Don’t do any alignment exercises.
For example, don’t bother thinking of ten things the two of you have in common, and writing them down.
You don’t want to start identifying with them and feeling empathy.
You certainly don’t want to be like a client of mine who did this, and then discovered accidentally that both she and the person she was avoiding talking to share all sorts of really unique and inspiring qualities.
In fact, she remembered that both of them were really gifted at seeing the way around stressful situations — turned out they were able to find the possibilities and the potential opportunities in any challenge.
My poor client ended up realizing that this person might just be the best possible person in the world to have this particular kind of uncomfortable conversation with. Then she totally stopped wanting to throw up.
Awful, right? Ugh.You don’t want to be her.
Don’t mention what you need.
And don’t bring any attention to it if it comes up either. Stating needs is for pussies.
You don’t want to give the other person a way to start identifying with you and wanting to meet you halfway.
Even worse, you might end up asking yourself for some patience and compassion.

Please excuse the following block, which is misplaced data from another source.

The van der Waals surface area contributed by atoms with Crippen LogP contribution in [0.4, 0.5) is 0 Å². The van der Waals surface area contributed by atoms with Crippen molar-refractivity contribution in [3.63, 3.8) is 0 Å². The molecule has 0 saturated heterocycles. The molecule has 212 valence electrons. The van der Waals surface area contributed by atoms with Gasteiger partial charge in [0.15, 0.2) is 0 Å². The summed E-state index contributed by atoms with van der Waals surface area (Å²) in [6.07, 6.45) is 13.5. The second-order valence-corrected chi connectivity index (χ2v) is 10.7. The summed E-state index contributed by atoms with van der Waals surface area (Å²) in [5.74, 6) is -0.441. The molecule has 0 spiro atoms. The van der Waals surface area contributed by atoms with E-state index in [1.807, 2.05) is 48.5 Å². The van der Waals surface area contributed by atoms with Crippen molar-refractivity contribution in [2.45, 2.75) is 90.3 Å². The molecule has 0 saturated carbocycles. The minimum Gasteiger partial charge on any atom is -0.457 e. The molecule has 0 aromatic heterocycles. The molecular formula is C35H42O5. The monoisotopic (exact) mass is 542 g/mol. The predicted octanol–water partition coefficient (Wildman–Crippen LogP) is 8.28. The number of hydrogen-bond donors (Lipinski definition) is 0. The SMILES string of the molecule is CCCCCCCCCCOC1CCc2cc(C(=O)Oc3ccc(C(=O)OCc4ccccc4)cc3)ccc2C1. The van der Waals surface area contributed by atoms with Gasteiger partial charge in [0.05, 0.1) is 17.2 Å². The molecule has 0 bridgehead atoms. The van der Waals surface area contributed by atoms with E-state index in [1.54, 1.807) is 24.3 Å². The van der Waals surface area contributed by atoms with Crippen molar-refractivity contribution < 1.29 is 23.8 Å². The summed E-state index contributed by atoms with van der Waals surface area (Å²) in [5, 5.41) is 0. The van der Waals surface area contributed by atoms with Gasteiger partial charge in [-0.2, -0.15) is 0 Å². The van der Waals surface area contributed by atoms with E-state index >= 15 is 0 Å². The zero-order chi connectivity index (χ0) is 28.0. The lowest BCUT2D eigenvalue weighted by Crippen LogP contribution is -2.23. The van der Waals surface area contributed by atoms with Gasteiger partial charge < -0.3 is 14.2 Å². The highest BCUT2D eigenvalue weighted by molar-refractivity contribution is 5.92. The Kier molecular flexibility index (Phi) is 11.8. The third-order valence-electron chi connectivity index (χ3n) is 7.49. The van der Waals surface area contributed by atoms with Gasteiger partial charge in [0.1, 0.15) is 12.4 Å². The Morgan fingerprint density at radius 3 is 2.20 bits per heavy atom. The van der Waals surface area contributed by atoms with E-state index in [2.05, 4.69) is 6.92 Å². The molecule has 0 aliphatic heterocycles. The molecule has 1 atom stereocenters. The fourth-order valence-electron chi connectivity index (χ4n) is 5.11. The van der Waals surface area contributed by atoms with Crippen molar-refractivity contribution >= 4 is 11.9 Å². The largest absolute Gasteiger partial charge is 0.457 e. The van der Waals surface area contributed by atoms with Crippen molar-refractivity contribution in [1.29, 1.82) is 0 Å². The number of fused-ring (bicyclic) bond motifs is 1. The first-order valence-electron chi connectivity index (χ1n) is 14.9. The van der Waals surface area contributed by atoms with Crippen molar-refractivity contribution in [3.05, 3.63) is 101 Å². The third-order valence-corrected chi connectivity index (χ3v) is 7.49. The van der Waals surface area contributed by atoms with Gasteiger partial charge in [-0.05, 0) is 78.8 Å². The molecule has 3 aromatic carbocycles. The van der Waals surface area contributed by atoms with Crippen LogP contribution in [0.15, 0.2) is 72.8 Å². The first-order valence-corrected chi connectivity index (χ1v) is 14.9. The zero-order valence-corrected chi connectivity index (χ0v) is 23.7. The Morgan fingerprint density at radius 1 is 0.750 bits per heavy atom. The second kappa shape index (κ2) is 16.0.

From there it’s a slippery slope to even more awful, embarrassing things. Like being willing to like yourself even though you’re a human being who makes mistakes. Please, let us never speak of this again.
Don’t read these articles
I’ve written a bunch of stuff about communication and relating to people, god knows why. I was probably drunk on yoga or something. Ignore all of it.
- Recovery from a criticism hit and run
- A communication breakdown and an emergency calming technique
- 6 tips for dealing with uncomfortable situations
- Bubble bursting joy suckers and what to do about them
- Curing phone call dread
- Book recommendations for resources that help with conflict and communication breakdown situations
That’s all I’ve got.
Good luck with that.
[Ed. Oh for the love of all that is good. You try and take one lousy day off and then your duck writes your post. Note to self: keep Selma away from the computer.]